1. “Those members of the General Court who refused [30 June 1768] to rescind the resolution of the preceding House, directing a circular letter [11 Feb. 1768] to be sent to the several assemblies on the continent. This had given so great offence to the government at home, that it demanded some act of recantation. The vote stood ninety-two against, and seventeen for, rescinding” (note by CFA on this passage, JA, Works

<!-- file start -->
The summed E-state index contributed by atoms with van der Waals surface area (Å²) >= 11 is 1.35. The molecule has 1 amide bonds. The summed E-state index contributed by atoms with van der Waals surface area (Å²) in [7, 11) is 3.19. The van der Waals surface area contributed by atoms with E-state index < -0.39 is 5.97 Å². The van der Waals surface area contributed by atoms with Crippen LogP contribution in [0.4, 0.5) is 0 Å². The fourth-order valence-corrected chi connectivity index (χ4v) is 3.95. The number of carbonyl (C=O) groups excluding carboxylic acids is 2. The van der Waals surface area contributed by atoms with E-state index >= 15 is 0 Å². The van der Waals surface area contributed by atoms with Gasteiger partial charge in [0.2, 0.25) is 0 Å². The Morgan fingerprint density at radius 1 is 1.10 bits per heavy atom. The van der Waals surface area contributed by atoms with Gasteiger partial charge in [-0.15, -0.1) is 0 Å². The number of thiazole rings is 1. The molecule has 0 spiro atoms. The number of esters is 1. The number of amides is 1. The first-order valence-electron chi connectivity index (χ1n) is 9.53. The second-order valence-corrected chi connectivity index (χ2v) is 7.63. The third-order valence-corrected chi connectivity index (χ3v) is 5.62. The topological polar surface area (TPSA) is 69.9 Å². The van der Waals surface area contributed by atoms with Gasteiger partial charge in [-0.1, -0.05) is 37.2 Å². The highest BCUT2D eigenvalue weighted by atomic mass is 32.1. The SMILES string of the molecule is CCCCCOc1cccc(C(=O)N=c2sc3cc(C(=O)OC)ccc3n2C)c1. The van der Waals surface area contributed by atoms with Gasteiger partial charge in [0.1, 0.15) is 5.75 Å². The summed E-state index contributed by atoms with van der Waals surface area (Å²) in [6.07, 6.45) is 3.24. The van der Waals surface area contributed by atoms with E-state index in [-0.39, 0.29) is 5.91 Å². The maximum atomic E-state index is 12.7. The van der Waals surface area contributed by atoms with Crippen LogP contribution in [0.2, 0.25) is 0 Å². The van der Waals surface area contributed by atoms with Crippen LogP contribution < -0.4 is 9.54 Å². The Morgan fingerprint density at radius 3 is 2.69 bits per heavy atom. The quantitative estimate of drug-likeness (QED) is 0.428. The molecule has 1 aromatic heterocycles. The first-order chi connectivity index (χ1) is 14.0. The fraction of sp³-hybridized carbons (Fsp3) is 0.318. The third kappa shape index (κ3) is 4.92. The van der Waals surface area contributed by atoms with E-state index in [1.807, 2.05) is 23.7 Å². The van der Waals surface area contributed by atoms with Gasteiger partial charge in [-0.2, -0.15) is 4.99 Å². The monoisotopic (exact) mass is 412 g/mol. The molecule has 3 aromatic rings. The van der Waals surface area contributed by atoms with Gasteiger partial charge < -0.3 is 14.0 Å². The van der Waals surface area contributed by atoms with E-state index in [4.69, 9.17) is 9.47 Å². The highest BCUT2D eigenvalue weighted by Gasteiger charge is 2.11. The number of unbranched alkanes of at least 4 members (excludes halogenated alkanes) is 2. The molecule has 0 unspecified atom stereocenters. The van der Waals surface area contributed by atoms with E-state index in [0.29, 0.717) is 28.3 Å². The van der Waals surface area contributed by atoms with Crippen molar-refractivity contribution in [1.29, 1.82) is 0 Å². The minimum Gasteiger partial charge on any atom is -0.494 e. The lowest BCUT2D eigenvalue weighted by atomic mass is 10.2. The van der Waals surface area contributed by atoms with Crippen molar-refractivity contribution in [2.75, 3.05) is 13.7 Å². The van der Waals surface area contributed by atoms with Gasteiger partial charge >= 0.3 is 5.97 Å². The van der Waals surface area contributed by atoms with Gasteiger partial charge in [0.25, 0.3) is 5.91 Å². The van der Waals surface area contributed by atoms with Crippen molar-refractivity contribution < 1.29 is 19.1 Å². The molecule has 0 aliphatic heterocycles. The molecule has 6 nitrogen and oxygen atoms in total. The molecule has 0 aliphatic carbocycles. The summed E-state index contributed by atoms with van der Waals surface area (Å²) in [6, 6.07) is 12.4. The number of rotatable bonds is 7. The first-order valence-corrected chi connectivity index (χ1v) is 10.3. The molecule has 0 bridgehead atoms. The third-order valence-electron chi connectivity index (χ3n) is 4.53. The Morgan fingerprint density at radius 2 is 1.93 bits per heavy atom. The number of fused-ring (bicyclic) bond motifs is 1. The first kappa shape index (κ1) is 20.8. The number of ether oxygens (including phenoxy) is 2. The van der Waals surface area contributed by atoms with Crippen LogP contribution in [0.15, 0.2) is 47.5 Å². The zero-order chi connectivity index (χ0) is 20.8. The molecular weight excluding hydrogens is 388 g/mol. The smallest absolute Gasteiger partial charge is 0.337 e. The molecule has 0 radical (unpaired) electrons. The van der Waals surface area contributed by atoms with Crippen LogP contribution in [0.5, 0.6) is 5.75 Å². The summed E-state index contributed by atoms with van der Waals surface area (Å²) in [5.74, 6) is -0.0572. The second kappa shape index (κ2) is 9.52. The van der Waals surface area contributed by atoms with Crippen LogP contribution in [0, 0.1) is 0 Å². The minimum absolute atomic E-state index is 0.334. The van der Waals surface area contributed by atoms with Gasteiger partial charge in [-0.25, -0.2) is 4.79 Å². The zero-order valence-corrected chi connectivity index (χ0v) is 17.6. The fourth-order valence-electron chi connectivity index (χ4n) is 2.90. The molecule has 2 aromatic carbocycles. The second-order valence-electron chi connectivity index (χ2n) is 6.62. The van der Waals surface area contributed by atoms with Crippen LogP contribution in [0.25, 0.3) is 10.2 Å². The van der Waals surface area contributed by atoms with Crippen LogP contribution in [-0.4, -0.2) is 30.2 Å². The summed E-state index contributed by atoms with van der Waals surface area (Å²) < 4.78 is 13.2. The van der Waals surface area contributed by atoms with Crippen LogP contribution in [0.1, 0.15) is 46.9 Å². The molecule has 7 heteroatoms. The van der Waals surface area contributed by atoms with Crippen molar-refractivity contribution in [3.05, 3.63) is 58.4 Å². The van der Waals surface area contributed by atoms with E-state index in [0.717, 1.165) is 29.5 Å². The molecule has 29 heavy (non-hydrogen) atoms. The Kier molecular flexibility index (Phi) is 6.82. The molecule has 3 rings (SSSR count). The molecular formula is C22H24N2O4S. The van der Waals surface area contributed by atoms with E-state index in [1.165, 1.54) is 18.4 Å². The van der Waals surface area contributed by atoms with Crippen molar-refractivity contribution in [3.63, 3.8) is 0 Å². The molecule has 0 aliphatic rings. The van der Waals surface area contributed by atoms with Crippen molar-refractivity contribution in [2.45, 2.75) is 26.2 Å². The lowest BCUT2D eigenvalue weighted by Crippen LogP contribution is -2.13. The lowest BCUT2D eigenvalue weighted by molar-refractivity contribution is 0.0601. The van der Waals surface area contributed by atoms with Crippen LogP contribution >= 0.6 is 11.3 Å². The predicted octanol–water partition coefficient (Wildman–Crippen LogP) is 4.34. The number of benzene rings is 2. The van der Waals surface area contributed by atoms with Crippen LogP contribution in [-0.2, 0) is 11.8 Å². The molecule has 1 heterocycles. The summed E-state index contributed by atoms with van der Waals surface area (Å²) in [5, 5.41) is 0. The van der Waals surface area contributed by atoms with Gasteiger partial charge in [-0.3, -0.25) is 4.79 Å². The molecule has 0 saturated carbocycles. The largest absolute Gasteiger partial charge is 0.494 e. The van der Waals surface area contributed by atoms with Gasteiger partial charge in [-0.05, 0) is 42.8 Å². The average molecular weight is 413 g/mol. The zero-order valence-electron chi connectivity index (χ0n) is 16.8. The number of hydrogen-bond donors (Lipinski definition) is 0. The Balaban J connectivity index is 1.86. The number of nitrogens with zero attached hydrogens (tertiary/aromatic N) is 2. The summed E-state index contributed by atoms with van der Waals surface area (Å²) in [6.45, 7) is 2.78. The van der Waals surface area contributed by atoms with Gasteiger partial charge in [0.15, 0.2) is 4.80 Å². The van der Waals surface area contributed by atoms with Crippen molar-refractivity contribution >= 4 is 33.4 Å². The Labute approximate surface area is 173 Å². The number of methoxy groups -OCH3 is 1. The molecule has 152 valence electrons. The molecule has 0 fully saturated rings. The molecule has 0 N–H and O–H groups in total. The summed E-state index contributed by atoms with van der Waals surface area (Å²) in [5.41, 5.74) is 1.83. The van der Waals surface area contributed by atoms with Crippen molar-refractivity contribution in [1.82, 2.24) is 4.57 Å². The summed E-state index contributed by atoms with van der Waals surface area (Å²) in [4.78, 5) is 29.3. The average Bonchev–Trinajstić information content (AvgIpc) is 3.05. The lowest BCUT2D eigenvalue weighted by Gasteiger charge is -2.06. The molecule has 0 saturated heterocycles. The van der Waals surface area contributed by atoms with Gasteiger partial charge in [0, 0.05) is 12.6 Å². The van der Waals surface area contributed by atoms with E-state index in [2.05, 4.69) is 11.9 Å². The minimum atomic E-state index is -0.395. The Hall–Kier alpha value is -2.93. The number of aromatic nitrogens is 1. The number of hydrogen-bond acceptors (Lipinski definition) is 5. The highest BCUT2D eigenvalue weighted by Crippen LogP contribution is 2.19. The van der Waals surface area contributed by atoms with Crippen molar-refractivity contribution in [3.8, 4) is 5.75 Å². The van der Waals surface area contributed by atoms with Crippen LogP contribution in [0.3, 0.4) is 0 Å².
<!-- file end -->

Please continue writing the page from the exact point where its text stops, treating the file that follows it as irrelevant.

, 2:243). The text of the circular, which proposed that “constitutional measures” be taken by each of the colonies against the Townsnend Revenue Act of 1767, is in Mass., Speeches of the Governors, &c., 1765–1775
, p. 134–136. The names of the seventeen rescinders are recorded in Rowe, Letters and Diary
, p. 167–168. One was Jonathan Sayward of York.